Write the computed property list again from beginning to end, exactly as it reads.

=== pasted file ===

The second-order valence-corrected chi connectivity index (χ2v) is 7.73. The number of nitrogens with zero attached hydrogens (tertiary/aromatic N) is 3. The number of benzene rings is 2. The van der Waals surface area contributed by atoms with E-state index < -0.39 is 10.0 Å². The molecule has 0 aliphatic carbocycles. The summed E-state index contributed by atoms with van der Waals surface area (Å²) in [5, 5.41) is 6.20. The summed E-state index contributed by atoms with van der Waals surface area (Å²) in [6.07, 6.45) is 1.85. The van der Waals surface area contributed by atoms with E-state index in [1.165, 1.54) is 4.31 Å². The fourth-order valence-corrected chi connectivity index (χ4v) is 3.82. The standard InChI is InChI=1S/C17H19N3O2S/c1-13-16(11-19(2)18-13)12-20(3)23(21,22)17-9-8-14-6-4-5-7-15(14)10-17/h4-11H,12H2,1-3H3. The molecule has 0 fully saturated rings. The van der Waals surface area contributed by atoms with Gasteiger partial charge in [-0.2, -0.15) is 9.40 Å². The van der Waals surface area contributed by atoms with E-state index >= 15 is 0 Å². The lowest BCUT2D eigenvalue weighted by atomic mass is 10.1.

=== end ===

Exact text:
The second-order valence-corrected chi connectivity index (χ2v) is 7.73. The number of nitrogens with zero attached hydrogens (tertiary/aromatic N) is 3. The number of benzene rings is 2. The van der Waals surface area contributed by atoms with E-state index < -0.39 is 10.0 Å². The molecule has 0 aliphatic carbocycles. The summed E-state index contributed by atoms with van der Waals surface area (Å²) in [5, 5.41) is 6.20. The summed E-state index contributed by atoms with van der Waals surface area (Å²) in [6.07, 6.45) is 1.85. The van der Waals surface area contributed by atoms with E-state index in [1.165, 1.54) is 4.31 Å². The fourth-order valence-corrected chi connectivity index (χ4v) is 3.82. The standard InChI is InChI=1S/C17H19N3O2S/c1-13-16(11-19(2)18-13)12-20(3)23(21,22)17-9-8-14-6-4-5-7-15(14)10-17/h4-11H,12H2,1-3H3. The molecule has 0 fully saturated rings. The van der Waals surface area contributed by atoms with Gasteiger partial charge in [-0.2, -0.15) is 9.40 Å². The van der Waals surface area contributed by atoms with E-state index >= 15 is 0 Å². The lowest BCUT2D eigenvalue weighted by atomic mass is 10.1.